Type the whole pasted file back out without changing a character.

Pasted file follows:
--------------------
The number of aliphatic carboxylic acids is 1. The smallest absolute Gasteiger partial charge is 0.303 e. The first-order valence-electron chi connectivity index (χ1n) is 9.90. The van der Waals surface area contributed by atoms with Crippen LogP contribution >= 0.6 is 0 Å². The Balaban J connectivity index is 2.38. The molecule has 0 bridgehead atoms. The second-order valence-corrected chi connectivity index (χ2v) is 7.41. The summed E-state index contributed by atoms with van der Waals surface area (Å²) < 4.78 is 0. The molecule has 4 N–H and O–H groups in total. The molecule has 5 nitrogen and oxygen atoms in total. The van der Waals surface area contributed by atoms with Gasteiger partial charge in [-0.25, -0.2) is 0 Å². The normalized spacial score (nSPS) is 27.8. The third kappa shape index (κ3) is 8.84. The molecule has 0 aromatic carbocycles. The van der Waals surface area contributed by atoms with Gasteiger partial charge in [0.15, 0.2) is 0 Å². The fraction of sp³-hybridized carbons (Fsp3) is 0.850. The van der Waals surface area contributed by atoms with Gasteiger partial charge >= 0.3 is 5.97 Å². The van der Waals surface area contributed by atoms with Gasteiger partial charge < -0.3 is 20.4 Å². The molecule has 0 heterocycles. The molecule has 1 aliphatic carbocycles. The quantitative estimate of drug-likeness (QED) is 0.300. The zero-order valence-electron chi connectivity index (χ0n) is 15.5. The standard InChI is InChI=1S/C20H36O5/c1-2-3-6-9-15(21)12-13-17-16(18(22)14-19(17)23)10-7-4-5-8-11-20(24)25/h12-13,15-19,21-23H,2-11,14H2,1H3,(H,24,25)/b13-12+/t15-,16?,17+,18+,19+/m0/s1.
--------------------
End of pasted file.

The number of aliphatic carboxylic acids is 1. The smallest absolute Gasteiger partial charge is 0.303 e. The first-order valence-electron chi connectivity index (χ1n) is 9.90. The van der Waals surface area contributed by atoms with Crippen LogP contribution >= 0.6 is 0 Å². The Balaban J connectivity index is 2.38. The molecule has 0 bridgehead atoms. The second-order valence-corrected chi connectivity index (χ2v) is 7.41. The summed E-state index contributed by atoms with van der Waals surface area (Å²) < 4.78 is 0. The molecule has 4 N–H and O–H groups in total. The molecule has 5 nitrogen and oxygen atoms in total. The van der Waals surface area contributed by atoms with Gasteiger partial charge in [-0.25, -0.2) is 0 Å². The normalized spacial score (nSPS) is 27.8. The third kappa shape index (κ3) is 8.84. The molecule has 0 aromatic carbocycles. The van der Waals surface area contributed by atoms with Gasteiger partial charge in [0.15, 0.2) is 0 Å². The fraction of sp³-hybridized carbons (Fsp3) is 0.850. The van der Waals surface area contributed by atoms with Gasteiger partial charge >= 0.3 is 5.97 Å². The van der Waals surface area contributed by atoms with Gasteiger partial charge < -0.3 is 20.4 Å². The molecule has 0 heterocycles. The molecule has 1 aliphatic carbocycles. The quantitative estimate of drug-likeness (QED) is 0.300. The zero-order valence-electron chi connectivity index (χ0n) is 15.5. The standard InChI is InChI=1S/C20H36O5/c1-2-3-6-9-15(21)12-13-17-16(18(22)14-19(17)23)10-7-4-5-8-11-20(24)25/h12-13,15-19,21-23H,2-11,14H2,1H3,(H,24,25)/b13-12+/t15-,16?,17+,18+,19+/m0/s1.